To answer your question, one main reason might be when my investment matches the debt level, suddenly I start to feel I might have borrowed too much money to invest. Maybe I should 'rebalance' the investment / debt ratio or simply reduce the debt level. :confused
You have a great interest rate locked in until 2021. Take full advantage of it. Re-evaluate in 2021 when it resets.
Thanks a lot for your comments which really clear my mind. Now I think I just confused myself about this 'investment/debt ratio' nonsense thing. I will stay the course with my investment strategy. :beer

HEDGEFUNDIE
Posts: 847
Joined: Sun Oct 22, 2017 2:06 pm

Re: Concerns over funding priority when investing with debt

Post by HEDGEFUNDIE » Wed Sep 19, 2018 4:32 am

majiaknight wrote:
Wed Sep 19, 2018 12:56 am
HEDGEFUNDIE wrote:
Wed Sep 19, 2018 12:19 am
majiaknight wrote:
Wed Sep 19, 2018 12:14 am
HEDGEFUNDIE wrote:
Wed Sep 19, 2018 12:00 am
Why is the investment / debt ratio important to you?

The only ratio that matters for your mortgage is your income-to-debt coverage ratio. If you believe your income will decline significantly in the near future then you should accelerate your mortgage payback.

If not, then you shouldn’t change a thing.
Thanks. You made a good point.

To answer your question, one main reason might be when my investment matches the debt level, suddenly I start to feel I might have borrowed too much money to invest. Maybe I should 'rebalance' the investment / debt ratio or simply reduce the debt level. :confused
You have a great interest rate locked in until 2021. Take full advantage of it. Re-evaluate in 2021 when it resets.
Thanks a lot for your comments which really clear my mind. Now I think I just confused myself about this 'investment/debt ratio' nonsense thing. I will stay the course with my investment strategy. :beer
:sharebeer

Valuethinker
Posts: 35983
Joined: Fri May 11, 2007 11:07 am

Re: Concerns over funding priority when investing with debt

Post by Valuethinker » Wed Sep 19, 2018 5:14 am

majiaknight wrote:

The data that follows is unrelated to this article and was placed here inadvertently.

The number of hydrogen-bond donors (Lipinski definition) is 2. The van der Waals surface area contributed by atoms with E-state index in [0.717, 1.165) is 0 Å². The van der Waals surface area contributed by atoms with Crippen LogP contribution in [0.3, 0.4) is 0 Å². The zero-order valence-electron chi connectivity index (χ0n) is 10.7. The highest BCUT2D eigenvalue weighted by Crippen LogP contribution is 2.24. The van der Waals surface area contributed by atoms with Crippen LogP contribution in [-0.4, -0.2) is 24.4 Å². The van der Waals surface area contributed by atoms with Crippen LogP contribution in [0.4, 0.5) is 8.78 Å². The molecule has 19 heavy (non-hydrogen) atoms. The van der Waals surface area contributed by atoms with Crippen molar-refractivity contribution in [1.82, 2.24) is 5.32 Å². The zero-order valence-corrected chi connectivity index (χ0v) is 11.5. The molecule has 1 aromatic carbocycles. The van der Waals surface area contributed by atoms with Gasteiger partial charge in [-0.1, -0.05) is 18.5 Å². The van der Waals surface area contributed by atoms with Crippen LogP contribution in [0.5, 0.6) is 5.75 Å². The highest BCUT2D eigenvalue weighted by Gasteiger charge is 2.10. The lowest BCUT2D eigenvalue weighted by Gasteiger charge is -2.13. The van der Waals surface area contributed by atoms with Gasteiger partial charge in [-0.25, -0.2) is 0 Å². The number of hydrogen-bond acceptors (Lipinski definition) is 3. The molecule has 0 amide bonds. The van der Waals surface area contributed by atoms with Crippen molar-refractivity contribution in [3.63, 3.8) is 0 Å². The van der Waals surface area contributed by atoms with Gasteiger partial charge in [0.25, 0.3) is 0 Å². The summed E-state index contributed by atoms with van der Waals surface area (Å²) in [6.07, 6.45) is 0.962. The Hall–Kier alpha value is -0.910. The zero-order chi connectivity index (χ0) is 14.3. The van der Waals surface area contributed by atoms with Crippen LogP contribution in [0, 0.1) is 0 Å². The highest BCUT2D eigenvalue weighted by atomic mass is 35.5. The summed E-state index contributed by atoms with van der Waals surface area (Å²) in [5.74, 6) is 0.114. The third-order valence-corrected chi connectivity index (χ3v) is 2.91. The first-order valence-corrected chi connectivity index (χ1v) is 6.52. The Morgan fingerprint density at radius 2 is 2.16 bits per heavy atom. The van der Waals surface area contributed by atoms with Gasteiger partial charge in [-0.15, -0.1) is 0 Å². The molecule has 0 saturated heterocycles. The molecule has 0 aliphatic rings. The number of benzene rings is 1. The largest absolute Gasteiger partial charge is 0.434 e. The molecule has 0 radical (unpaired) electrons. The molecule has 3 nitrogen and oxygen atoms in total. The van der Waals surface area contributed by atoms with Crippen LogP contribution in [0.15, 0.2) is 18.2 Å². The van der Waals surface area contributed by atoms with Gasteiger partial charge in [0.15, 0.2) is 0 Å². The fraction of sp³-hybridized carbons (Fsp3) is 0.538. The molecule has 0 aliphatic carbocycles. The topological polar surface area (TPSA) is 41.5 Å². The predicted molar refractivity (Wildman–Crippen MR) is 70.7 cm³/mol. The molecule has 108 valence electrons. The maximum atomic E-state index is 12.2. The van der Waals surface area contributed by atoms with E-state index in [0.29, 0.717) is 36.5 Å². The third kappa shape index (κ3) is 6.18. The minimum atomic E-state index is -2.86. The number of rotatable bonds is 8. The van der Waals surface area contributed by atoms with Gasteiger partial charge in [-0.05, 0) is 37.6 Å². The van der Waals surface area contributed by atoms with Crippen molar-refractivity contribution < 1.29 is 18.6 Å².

Tue Sep 18, 2018 7:37 pm
I've been following the below bogleheads wiki guidance to prioritize investments for several years now. However, recently several factors including the ratio of my current debt to investment portfolio, the stock market condition and the tax reform motivate me to reconsider whether I should prioritize payoff debt with the new money every month.
Some background:
  • dual-income family in mid-30s with 1 pre-school kid living in Very HCOL in CA
    32% tax bracket (Married Filing Jointly)
    ~$800K investment assets (401K+IRA+HSA+EE Savings Bond: $600K, Taxable+Emergency Fund: $200K)
    ~$600K mortgage (3% 5/1 ARM, reset in mid-2021, Primary residence now worth ~$1.4M )
Plan to max the following every year:
  • DW 401K: $18.5K (+$5.8K company match) -- done for 2018!
    Me 401K: $18.5K (+$5.5K company match) -- done for 2018!
    Backdoor Roth IRA: $5.5K x2 -- done for 2018!
    HSA: $6.9K -- on track
    Me 401K After-tax (support mega-backdoor): ~$31K -- on track but with ?
Here are my 2 questions:

1) Should I max the 401K after-tax ~$31K or save the money to pay extra principal of the mortgage?
It's generally better to maximize investment in tax deferred accounts - your annual allowances are not able to be carried over year by year (as I understand the US tax system). Only after you have done so does one look at repayment v investing.

An exception is high cost personal loans - when you are paying say 6%+ on student loans, credit card balances etc. then you probably just want to pay that off as fast as possible. Mortgage is harder because it's a liquidity backstop (have more liquid assets than if you paid off mortgage) and the interest rate is normally low.
2) As I don't plan to sell any taxable investment to accelerate the mortgage payoff, should I stop investing in taxable and pay extra principal of the mortgage each month?

Thanks!
Yes that's one way of doing it. Be careful of mental accounting - it's all just one big pool of money at the end of the day. What you want is the highest after tax return.

Dandy
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Joined: Sun Apr 25, 2010 7:42 pm

Re: Concerns over funding priority when investing with debt

Post by Dandy » Wed Sep 19, 2018 11:03 am